Student Nurses' Care of Terrorists and Their Victims
Nursing Ethics 2008 September; 15(5): 601-613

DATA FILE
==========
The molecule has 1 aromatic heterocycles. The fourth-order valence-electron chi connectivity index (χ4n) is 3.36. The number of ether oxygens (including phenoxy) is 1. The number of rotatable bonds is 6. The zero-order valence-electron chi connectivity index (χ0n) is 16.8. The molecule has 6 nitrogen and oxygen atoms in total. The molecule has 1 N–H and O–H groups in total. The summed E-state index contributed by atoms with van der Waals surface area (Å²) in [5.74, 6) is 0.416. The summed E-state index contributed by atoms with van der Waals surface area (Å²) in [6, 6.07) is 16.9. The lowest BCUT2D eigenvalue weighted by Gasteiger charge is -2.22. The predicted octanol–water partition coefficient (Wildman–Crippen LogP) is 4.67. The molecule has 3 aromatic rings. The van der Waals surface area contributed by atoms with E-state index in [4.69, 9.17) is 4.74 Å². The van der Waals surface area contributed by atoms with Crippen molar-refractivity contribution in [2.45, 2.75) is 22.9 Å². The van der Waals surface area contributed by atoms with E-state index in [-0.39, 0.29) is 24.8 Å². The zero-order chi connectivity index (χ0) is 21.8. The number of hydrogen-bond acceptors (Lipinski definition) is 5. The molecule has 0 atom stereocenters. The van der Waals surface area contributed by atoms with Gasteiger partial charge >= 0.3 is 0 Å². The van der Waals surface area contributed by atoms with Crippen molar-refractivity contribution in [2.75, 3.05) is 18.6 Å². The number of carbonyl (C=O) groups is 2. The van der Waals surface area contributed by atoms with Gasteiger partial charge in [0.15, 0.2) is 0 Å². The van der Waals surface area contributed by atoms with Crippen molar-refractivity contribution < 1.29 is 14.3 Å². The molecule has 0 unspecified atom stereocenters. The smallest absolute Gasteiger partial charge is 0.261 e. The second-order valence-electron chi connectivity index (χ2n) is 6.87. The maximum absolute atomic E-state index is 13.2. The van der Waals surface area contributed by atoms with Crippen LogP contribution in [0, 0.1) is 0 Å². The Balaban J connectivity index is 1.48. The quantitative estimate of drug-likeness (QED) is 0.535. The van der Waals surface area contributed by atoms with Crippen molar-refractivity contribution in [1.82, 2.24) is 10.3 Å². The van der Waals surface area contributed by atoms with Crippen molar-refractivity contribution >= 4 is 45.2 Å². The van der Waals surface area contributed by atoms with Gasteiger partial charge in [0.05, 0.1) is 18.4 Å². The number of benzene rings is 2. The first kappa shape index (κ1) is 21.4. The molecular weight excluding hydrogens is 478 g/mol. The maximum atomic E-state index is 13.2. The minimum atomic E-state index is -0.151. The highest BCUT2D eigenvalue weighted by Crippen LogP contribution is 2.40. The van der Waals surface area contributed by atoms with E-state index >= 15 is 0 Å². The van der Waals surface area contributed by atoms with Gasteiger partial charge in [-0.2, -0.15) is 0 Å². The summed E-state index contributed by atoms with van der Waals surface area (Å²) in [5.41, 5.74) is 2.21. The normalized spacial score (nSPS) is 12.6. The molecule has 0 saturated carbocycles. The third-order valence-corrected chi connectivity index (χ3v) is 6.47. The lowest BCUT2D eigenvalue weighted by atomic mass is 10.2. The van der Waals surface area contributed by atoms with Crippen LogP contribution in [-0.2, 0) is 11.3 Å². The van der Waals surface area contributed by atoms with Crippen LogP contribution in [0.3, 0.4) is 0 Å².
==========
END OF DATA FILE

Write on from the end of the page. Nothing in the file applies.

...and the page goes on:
Nurses are increasingly having to face the dilemma of nursing not only the victims of terrorist attacks but also the terrorist attackers. This study investigated the declared practical intentions of Israeli nursing students regarding their care of both victims and attackers and tried to identify which variables predicted the different intentions. A total of 306 students on a BA nursing program responded to the Priorities in Care Questionnaire, which asked for their responses to five vignettes in which the patient featuring in each vignette was either the victim of a terrorist attack, a terrorist, a criminal or a regular patient. With regard to patients in life-threatening situations, the students displayed no disparity of attitude. By contrast, when the patient was a terrorist and the condition was not life threatening, the students were likely to transfer care to a colleague or postpone their care. The variables found to predict intentions were sex, stage of training, work experience, religion, religiosity and political tendency.
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